Electoral politics have yet to reflect the demographic changes. Former Rep. Pete Stark, a Democrat from California, was the first and only openly atheistic member of Congress, coming out in his nonbelief after more than three decades on Capitol Hill. In a 2007 announcement, Stark described himself as “a Unitarian who does not believe in a supreme being.”

One current member of Congress, Rep. Kyrsten Sinema of Arizona, believes in “a secular approach” to legislating but rejects application of any nonreligious labels. In a press release, her office said that the terms “non-theist, atheist or non-believer are not befitting of her life’s work or personal character.”

Rep. Sinema’s office did not respond to a request for comment for this story.

Although electoral gains have been hard to come by, nonbelievers say they have made inroads, particularly with the executive branch and in the Democratic Party, where they maintain the most influence.

Representatives for the Secular Student Alliance, a nonprofit focused on organizing nonreligious students, will be attending an interfaith community service planning session hosted by the Department of Education at the White House later this week. The meeting is in support of a 2010 initiative started by President Obama to encourage faith-based groups to engage in community service.

“It seems a little bit crazy to me,” said Gary Marx, executive director of the Faith and Freedom Coalition, “but they have every right to play a role.”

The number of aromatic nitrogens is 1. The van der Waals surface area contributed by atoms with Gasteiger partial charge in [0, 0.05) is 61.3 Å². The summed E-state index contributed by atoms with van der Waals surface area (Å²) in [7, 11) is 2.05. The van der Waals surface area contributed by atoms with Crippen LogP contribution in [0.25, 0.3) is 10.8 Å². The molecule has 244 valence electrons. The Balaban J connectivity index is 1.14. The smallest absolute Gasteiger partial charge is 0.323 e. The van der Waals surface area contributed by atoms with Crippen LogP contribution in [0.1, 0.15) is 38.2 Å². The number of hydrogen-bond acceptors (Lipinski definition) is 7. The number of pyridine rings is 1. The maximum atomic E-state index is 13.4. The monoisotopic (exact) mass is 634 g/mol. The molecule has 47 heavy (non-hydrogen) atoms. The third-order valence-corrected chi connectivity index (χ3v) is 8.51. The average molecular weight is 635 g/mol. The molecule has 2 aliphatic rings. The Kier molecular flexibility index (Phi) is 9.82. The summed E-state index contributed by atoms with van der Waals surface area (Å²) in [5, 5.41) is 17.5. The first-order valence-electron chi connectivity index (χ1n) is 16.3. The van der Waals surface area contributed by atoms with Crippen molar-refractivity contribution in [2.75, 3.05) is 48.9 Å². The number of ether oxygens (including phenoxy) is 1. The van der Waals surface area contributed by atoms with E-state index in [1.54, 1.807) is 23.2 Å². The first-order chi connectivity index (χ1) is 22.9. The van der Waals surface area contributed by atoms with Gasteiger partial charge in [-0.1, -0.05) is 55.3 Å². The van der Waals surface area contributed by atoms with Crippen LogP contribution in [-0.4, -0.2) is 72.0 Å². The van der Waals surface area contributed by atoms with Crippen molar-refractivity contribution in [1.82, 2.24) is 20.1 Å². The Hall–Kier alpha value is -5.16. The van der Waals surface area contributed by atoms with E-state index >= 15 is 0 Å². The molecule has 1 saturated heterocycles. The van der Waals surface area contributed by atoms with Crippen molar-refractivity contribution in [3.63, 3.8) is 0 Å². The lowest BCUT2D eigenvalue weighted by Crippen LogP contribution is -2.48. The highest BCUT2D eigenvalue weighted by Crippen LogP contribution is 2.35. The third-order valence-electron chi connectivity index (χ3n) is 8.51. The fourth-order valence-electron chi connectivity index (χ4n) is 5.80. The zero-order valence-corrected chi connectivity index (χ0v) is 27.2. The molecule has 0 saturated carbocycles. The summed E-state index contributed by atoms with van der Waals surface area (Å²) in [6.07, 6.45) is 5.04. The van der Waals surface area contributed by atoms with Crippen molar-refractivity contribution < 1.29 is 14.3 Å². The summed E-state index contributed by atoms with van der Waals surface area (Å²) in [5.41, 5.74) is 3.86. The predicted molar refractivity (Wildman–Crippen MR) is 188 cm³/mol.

Galef said that the Obama administration has reached out to his organization several times in the last few years, most recently for advice on how to engage the “nonreligious demographic.” He said such outreach never occurred during the George Bush era. In light of that, he said, “it’s absolutely clear that atheists have more political clout” now.

Lauren Youngblood, communications manager for the Secular Coalition of America, said that her organization has also noticed an uptick in support from various politicians, particularly Democrats.

“When I first started, it was difficult to get meetings with elected officials,” she said, adding that if they were able to meet, officials and staff often pressured them to not publicly discuss that a meeting had taken place. That has since changed, with some Democrats openly embracing this burgeoning constituency.

“I don’t know if power is the right word, but they certainly have more of a seat at the table,” said Marx.

Youngblood said a high point for the group came when House Democrats introduced an amendment to the National Defense Authorization Act that would allow nonreligious chaplains to counsel nonreligious service members.

“Some representatives gave impassioned speeches for atheists. It’s something we never heard before,” she said.